Within the field of social work with children, adolescents and families, it has been widely accepted, that the social worker-client relationship determines both quality and outcome of care. In this study, two theoretical traditions within psychology inform the notion above; experienced social worker self-efficacy (i.e., social cognitive theory; Bandura, 1977), and competencies within client-centered communication (i.e., humanistic psychology; Rogers, 1959). However, adopting psychological theory and research into social work with children and families is only a first step. Thus, the purpose of this study is to develop a general quantitative measure, which in large-scale studies, could document that in fact, social worker self-efficacy and client-centeredness play such a significant role. In terms of method, Danish 5th semester students at VIA University College, School of social work in Aarhus (N=234, mean age=29.6 years, 86.8% women), who had recently returned from their internship-semester, filled out the current questionnaire (i.e., adapted from the SEPCQ; Zachariae et al., 2015). They also filled out a range of other questionnaires. Measures of social worker autonomy support, as well as intrinsic- and extrinsic reasons for choosing to become a social worker (adapted from the questionnaires HCCQ and TSRQ, which originate in Self-determination theory). Further, a measure of well-being (who-5), and personality traits (brief version of IPIP-NEO). SWSECCQ measures social worker self-efficacy and client-centeredness by self-reporting 27 sentence statements, starting with “I am confident that I am able to…”. Each statement is scored on a Likert scale ranging from “0 – To a very low degree” to “4 – To a very high degree”. Three subscales or dimensions characterize SWSECCQ, in which items are grouped and summarized: 1 – Exploring the client perspective (10 items, mean=33.8, SD=4.35, alfa reliability=.85), sample item “Make the client feel, that he/she can talk with me about confidential, personal issues”; 2 – Sharing information and power (10 items, mean=30.0, SD=5.3, alfa reliability=.86), sample item “Reach agreement with the client about which plan for social care should be implemented”; 3 – Dealing with communicative challenges (7 items, mean=19.1, SD=4.0, alfa reliability=.75), sample item “To maintain the relationship with the client when he/she is angry”. Results of analyzing inter-correlations between subscales show expected, large and positive relationships (r’s range=.51 – .66). Correlation analyses of construct validity show expected positive, small to moderate relationships with social worker autonomy support (r’s range=.23 – .43) and intrinsic motivation for studying social work (r’s range=.13 – .30), likewise with trait conscientiousness (r’s range=.0 – .20), agreeableness (r’s range=.0 – .23) and openness to experience (r’s range=.1 – .23). Further, analysis showed expected small, negative relationships with extrinsic motivation (r’s range=-.0 – -.14) and trait neuroticism (r’s range=-.14 – -.22), whereas relationships with well-being were insignificant. In conclusion, these results show that SWSECCQ is a psychometrically reliable and valid questionnaire, at least when examining students, and thus the current study should replicate in a sample of practitioners. In addition, these initial steps of measurement development could generate future studies documenting the importance of social worker-client relationships and their influence upon client outcomes. Specific characteristics of client-centered skills, when working with children, adolescents and families, still need further clarification.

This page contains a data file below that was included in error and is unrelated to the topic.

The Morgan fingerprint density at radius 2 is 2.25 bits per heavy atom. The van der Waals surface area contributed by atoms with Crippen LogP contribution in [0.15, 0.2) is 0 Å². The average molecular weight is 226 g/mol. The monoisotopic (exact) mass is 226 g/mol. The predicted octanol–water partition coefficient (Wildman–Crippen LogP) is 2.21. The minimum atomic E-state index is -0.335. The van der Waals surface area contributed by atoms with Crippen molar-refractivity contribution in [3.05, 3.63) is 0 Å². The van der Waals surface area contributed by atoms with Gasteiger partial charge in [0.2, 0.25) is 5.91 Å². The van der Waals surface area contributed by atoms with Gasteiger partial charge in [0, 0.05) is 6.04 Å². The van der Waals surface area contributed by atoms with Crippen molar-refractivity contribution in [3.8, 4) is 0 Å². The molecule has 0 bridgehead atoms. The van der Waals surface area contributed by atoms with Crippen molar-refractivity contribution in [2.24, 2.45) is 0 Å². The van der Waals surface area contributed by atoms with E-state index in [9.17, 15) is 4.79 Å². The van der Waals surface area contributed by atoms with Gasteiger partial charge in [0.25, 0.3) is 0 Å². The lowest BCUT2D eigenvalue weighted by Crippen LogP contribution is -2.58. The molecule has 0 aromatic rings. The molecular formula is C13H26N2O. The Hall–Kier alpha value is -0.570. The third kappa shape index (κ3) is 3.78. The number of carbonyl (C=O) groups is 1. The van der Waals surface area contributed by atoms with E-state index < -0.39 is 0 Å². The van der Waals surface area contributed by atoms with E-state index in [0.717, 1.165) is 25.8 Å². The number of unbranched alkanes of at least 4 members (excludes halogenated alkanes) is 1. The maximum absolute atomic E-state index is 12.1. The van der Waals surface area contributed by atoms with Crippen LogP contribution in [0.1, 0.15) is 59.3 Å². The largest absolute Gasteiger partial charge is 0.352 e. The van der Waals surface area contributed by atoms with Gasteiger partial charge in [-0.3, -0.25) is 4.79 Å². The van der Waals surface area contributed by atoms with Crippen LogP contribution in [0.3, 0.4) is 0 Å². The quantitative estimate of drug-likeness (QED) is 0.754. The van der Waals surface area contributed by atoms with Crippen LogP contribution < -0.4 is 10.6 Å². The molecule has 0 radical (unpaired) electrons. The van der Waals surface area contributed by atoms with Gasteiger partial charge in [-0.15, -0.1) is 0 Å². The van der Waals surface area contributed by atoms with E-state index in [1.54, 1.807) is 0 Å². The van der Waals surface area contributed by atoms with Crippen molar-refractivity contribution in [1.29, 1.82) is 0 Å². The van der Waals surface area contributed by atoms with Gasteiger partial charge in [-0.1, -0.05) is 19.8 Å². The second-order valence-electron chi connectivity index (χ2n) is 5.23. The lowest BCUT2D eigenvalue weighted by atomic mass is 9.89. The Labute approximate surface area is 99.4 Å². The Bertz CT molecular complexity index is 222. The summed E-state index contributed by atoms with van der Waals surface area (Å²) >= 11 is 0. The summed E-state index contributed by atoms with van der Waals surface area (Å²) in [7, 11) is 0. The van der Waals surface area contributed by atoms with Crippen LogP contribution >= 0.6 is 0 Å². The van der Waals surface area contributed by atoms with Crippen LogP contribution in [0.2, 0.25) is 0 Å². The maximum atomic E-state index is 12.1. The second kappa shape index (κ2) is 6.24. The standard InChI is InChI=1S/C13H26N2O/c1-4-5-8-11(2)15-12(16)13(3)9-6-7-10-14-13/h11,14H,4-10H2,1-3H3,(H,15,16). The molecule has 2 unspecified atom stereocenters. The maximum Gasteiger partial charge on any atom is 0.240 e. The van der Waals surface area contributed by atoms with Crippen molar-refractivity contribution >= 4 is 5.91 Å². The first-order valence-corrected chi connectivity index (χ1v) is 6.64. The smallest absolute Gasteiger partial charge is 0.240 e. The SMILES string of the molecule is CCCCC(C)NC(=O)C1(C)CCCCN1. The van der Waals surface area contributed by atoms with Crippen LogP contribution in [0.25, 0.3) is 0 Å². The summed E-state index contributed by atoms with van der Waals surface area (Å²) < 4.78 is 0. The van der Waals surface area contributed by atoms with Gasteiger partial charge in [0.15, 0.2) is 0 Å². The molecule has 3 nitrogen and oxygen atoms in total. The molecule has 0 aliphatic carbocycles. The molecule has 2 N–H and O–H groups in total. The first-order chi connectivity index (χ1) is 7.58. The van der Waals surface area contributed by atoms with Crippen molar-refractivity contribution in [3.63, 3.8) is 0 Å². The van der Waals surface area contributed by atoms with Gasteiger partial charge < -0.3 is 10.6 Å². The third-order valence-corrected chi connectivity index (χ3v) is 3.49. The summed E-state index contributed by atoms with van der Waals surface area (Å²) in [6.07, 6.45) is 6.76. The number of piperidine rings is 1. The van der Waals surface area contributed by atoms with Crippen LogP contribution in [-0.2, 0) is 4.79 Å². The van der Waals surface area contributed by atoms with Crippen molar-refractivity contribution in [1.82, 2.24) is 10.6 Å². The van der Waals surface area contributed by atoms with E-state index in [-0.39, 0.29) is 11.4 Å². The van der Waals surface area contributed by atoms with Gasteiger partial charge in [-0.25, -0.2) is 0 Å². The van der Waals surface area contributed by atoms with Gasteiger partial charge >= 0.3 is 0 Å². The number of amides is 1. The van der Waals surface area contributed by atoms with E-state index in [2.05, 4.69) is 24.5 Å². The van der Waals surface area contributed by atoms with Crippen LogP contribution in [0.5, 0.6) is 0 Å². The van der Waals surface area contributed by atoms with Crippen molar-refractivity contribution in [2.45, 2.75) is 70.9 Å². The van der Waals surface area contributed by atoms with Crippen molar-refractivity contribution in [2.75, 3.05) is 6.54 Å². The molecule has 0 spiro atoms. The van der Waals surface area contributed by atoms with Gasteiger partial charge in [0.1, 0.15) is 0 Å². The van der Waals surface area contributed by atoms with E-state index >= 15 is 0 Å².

|Publication status||Published - 2018|
|Event||European Scientific Association on Residential & Family Care for Children and Adolescents: All Children, All Families - PORTO, Portugal|
Duration: 2 Oct 2018 → 5 Oct 2018
Conference number: 15
|Conference||European Scientific Association on Residential & Family Care for Children and Adolescents|
|Period||02/10/2018 → 05/10/2018|